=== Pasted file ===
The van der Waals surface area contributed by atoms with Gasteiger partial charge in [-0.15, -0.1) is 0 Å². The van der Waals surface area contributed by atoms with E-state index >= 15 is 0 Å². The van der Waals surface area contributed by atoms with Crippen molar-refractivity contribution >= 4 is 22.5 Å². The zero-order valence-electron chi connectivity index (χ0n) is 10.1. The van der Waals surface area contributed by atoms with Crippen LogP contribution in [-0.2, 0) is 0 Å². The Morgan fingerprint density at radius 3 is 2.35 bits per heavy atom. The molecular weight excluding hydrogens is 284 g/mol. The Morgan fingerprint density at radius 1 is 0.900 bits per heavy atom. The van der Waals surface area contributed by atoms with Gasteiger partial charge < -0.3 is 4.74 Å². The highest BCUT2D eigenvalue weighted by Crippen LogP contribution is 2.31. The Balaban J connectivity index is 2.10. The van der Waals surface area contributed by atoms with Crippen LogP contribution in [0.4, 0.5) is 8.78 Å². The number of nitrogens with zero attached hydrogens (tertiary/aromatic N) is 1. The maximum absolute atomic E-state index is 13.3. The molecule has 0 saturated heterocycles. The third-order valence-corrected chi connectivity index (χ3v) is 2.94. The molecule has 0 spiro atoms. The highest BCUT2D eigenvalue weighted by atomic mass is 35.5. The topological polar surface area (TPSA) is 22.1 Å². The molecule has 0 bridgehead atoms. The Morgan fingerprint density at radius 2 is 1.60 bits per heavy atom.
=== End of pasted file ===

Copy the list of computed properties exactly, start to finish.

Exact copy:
The van der Waals surface area contributed by atoms with Gasteiger partial charge in [-0.15, -0.1) is 0 Å². The van der Waals surface area contributed by atoms with E-state index >= 15 is 0 Å². The van der Waals surface area contributed by atoms with Crippen molar-refractivity contribution >= 4 is 22.5 Å². The zero-order valence-electron chi connectivity index (χ0n) is 10.1. The van der Waals surface area contributed by atoms with Crippen LogP contribution in [-0.2, 0) is 0 Å². The Morgan fingerprint density at radius 3 is 2.35 bits per heavy atom. The molecular weight excluding hydrogens is 284 g/mol. The Morgan fingerprint density at radius 1 is 0.900 bits per heavy atom. The van der Waals surface area contributed by atoms with Gasteiger partial charge < -0.3 is 4.74 Å². The highest BCUT2D eigenvalue weighted by Crippen LogP contribution is 2.31. The Balaban J connectivity index is 2.10. The van der Waals surface area contributed by atoms with Crippen LogP contribution in [0.4, 0.5) is 8.78 Å². The number of nitrogens with zero attached hydrogens (tertiary/aromatic N) is 1. The maximum absolute atomic E-state index is 13.3. The molecule has 0 saturated heterocycles. The third-order valence-corrected chi connectivity index (χ3v) is 2.94. The molecule has 0 spiro atoms. The highest BCUT2D eigenvalue weighted by atomic mass is 35.5. The topological polar surface area (TPSA) is 22.1 Å². The molecule has 0 bridgehead atoms. The Morgan fingerprint density at radius 2 is 1.60 bits per heavy atom.